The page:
As we've mentioned before, the poem never directly says there's a body of water involved in the man's death, but it sure gives us some hints. C'mon, how else could he drown? So at first we think there's an actual swimming accident. Hasselhoff shows up too late or not at all. However, by the end of the poem, we get the sense that maybe swimming is an extended metaphor for the act of living. You try to stay afloat until you can't anymore, and then you're dead. Cheery stuff, huh?
- Title: While waving could happen anywhere, there are only a few places you can drown. Before we even start the poem, we're flooded with swimming context.
- Line 3: Being "much further out" gives us our first clue in the poem itself that we should understand the setting as some potentially dangerous body of water. The "you" addressed by the dead man suggests there were others swimming, or at least near the shore. Of course, figuratively speaking, this could mean those other people go on living their lives, while the poor guy is struggling.
- Line 4: The title comes back here to insist on reading the man's death as a failure to swim; that is, he drowns. This line will repeat at the end of the poem; this kind of repetition is called a refrain.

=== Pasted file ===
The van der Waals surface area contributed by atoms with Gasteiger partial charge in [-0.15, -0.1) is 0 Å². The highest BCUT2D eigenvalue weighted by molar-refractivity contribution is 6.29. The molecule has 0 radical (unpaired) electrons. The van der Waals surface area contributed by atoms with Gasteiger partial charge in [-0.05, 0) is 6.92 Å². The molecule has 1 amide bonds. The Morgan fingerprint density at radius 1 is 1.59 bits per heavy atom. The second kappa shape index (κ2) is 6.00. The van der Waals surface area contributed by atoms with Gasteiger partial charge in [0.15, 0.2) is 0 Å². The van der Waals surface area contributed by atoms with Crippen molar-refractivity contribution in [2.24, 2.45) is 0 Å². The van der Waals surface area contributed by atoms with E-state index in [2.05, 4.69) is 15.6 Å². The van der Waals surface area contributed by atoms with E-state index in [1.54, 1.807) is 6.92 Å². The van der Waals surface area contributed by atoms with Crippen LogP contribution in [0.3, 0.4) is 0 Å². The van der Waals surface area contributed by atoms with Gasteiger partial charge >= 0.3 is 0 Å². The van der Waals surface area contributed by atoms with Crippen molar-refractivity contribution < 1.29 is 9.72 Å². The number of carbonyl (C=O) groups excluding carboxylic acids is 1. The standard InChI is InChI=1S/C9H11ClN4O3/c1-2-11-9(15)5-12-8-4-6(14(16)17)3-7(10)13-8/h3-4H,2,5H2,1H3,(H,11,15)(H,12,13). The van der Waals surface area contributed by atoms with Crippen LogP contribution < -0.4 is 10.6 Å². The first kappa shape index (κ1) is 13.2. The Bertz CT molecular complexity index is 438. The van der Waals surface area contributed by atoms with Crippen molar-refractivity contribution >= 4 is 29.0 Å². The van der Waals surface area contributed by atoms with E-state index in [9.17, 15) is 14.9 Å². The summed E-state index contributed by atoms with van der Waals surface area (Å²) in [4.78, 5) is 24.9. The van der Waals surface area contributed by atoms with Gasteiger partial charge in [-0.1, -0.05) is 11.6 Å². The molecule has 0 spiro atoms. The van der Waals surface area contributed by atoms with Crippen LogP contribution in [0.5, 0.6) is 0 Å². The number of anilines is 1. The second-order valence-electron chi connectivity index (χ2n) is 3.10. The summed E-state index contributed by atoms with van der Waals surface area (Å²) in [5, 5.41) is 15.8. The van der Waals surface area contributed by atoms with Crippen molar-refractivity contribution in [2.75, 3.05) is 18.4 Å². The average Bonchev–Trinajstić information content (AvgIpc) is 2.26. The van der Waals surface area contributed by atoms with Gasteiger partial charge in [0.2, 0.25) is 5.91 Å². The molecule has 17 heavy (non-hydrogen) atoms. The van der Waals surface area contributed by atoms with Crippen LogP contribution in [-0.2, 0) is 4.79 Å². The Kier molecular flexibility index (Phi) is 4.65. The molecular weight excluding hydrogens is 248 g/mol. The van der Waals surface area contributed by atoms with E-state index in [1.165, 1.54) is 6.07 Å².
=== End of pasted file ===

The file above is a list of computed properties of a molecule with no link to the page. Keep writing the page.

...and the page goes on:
- Line 7: The literal drowning hypothesis picks up more steam here (to mix a metaphor) where the others speculate about what caused the death. They think the water could have been too cold or his heart too weak. Whatever the cause, they're thinking just about the moment of his death, not what led up to it.
- Line 9: The dead man tries to correct them by saying the water was always too cold. Because we doubt he's spent his whole life in the water, it's likely that he's telling them that his death was a long time coming. It's not just one moment of being too cold, it's a lifetime of it.
- Line 11: As with line 9, this line suggests a metaphorical take on swimming and drowning. He was always too far from the other swimmers or the shore, always out of the reach of help. It definitely sounds like he's talking less about a final accident and more about the long-standing isolation of his life.
- Line 12: Once the refrain comes back, we realize the dead man was trying to explain something about his life from the beginning, but we—like the people in stanza 2—thought it was only an actual drowning. Now we've heard enough to know the metaphorical truth: no one ever really heard him or could assist him, so eventually he died.